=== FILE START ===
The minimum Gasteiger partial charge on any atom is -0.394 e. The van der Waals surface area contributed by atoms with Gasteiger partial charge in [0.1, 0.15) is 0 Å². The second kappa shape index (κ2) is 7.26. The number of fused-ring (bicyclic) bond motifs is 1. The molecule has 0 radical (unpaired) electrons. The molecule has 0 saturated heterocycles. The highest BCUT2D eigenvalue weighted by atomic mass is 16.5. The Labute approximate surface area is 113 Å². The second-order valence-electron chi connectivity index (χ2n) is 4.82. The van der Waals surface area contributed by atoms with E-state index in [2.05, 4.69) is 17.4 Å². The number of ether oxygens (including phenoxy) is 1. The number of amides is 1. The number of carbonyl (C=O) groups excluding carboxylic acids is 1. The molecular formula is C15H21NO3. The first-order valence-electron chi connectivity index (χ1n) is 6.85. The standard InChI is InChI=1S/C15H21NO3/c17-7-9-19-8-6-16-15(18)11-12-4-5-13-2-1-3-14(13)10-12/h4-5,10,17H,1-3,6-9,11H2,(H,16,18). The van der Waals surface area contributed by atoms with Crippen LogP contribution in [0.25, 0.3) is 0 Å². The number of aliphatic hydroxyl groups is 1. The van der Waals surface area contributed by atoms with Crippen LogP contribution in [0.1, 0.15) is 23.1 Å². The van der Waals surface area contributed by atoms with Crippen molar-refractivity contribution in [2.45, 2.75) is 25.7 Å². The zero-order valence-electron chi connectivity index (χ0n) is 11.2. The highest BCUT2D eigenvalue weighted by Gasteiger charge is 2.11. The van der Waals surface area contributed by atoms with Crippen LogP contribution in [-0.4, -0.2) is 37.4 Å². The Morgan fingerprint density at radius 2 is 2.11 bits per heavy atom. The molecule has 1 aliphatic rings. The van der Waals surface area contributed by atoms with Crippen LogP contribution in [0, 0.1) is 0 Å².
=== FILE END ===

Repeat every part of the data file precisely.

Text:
The minimum Gasteiger partial charge on any atom is -0.394 e. The van der Waals surface area contributed by atoms with Gasteiger partial charge in [0.1, 0.15) is 0 Å². The second kappa shape index (κ2) is 7.26. The number of fused-ring (bicyclic) bond motifs is 1. The molecule has 0 radical (unpaired) electrons. The molecule has 0 saturated heterocycles. The highest BCUT2D eigenvalue weighted by atomic mass is 16.5. The Labute approximate surface area is 113 Å². The second-order valence-electron chi connectivity index (χ2n) is 4.82. The van der Waals surface area contributed by atoms with E-state index in [2.05, 4.69) is 17.4 Å². The number of ether oxygens (including phenoxy) is 1. The number of amides is 1. The number of carbonyl (C=O) groups excluding carboxylic acids is 1. The molecular formula is C15H21NO3. The first-order valence-electron chi connectivity index (χ1n) is 6.85. The standard InChI is InChI=1S/C15H21NO3/c17-7-9-19-8-6-16-15(18)11-12-4-5-13-2-1-3-14(13)10-12/h4-5,10,17H,1-3,6-9,11H2,(H,16,18). The van der Waals surface area contributed by atoms with Crippen LogP contribution in [0.25, 0.3) is 0 Å². The number of aliphatic hydroxyl groups is 1. The van der Waals surface area contributed by atoms with Crippen LogP contribution in [0.1, 0.15) is 23.1 Å². The van der Waals surface area contributed by atoms with Crippen molar-refractivity contribution in [2.45, 2.75) is 25.7 Å². The zero-order valence-electron chi connectivity index (χ0n) is 11.2. The highest BCUT2D eigenvalue weighted by Gasteiger charge is 2.11. The van der Waals surface area contributed by atoms with Crippen LogP contribution in [-0.4, -0.2) is 37.4 Å². The Morgan fingerprint density at radius 2 is 2.11 bits per heavy atom. The molecule has 1 aliphatic rings. The van der Waals surface area contributed by atoms with Crippen LogP contribution in [0, 0.1) is 0 Å².